Tuesday, March 29, 2016

#MarchMysteryMadness | Challenge #7: The Baggage Claims

2015 saw no indulgence in the late Elizabeth Peters' infamous Amelia Peabody Egypt-romping mysteries.  A mild disappointment for an even better savory return.  You see, I was a little disheartened when I wrapped up Peters’ Jacqueline Kirby series last year (Naked No More post).  And I unsuccessfully turned over three bookstores for the first book in Peters' Vicky Bliss series–to fill Kirby's void.  And yet I’ve–for whatever reason–neglected Amelia Peabody all the while.  That's kind of bad when it was her character who got me into Peters' writing in the first place.  
If I confused someone, Peters wrote three individual series with three different female protagonists.  And each with an equally independent background.  And it’s the background these women peruse to solve their given mysteries.
Ex-librarian, Jacqueline Kirby, chain-smokes while delivering "innocent" snarks.  Yet, she has an observational majesty like no other.  Sometimes, I believe she knew the given culprit before the first page of her four adventures.
Vicky Bliss–from my researched understanding–is an eccentric blond who often isn’t taken seriously.  Until one takes into account her doctorate; she’s an art historian.  (I have yet to experience her character and how she performs in a mystery.  INSERT SAD FACE HERE.)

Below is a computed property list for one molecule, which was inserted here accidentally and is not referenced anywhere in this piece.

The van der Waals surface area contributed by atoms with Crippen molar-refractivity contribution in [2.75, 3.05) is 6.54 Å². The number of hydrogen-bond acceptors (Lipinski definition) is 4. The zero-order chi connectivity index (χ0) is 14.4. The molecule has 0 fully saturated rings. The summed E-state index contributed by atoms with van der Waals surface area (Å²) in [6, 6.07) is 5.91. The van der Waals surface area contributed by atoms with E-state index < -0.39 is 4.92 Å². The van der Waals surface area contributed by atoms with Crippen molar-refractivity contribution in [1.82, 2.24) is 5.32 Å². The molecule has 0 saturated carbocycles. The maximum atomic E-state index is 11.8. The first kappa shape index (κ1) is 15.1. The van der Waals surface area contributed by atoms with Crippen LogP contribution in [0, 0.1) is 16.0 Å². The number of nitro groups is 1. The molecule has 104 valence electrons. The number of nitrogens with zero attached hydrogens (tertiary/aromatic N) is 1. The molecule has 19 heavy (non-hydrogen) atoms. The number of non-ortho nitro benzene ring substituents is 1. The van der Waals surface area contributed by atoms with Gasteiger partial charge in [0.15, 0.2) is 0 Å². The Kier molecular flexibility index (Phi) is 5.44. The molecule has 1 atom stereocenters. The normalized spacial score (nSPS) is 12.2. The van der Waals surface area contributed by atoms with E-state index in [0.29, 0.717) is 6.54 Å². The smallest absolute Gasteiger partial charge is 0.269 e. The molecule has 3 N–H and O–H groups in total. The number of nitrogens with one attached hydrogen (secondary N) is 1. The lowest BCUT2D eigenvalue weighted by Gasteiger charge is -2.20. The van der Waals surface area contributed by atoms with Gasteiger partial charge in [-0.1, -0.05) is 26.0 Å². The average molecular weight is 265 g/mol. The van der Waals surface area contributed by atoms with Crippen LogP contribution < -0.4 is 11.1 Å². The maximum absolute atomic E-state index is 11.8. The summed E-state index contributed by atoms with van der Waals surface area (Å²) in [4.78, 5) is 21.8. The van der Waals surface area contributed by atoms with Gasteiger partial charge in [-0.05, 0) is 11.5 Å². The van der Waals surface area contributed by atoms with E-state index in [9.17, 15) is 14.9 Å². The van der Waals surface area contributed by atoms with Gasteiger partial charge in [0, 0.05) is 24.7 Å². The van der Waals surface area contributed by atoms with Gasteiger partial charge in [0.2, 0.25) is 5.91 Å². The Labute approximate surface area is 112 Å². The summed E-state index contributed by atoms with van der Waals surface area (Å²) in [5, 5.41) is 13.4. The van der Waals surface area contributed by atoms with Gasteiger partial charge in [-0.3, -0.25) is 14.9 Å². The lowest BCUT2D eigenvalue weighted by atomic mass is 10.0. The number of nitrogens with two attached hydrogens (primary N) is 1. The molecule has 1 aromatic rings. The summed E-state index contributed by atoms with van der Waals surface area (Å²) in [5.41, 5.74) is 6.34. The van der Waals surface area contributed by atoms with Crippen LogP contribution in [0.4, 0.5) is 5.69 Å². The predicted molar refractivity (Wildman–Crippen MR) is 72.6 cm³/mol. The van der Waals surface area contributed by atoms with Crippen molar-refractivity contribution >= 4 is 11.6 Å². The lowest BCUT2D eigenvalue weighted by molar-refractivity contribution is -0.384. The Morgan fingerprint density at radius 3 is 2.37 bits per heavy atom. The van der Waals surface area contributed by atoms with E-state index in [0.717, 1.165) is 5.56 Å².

Then there’s Amelia Peabody, Peters’ most popular lead and long-standing series star.  Coming from an esteemed and wealthy Victorian family, Peabody is the sole heir to her deceased father’s fortune.  She uses her inheritance to flip between the high falutin Victorian life and hollow Egyptian tombs.  Her passions lie in Egyptology, and she's the first to let the reader know all about her study.
So what do these three women of Peters’ have in common?  I mean, besides intelligence and the self-appointed credence to attach themselves to solving murders?  What makes a reader craze each of their individual stories?  
It’s their dry wit and humor, wrapped in murders and history.  But let's picture "dry wit" so I can give an idea of what anyone new to Peters' work could look forward to.  So, you ever criticize someone and have that individual laugh at the criticism because it goes far above his or her head to recognize the verbal stab?  That's one display of dry wit.  Or have you ever slashed someone with sarcasm which slipped out as if it was a joke?  Only... you weren't really joking.  That's another.  Or, to just get down to the nitty-gritty, do you THROW SHADE without flinching?
Now granted–as I said–I haven’t read any of the Vicky Bliss mysteries.  However, I know Elizabeth Peters and I know why I love reading her books.  It’s because she writes these type of women characters; witty, strong-willed, hyper-intelligent, and courageous.
And that’s what I miss.  So I'm taking Challenge #7 to get back into Peabody’s humorous adventures.  Picking up where I left off with the third book in her series, The Mummy Case.

Mystery Madness
Mystery Madness 2 members 2016 March Mystery Madness Challenge Group. More details to follow.

Books we've read

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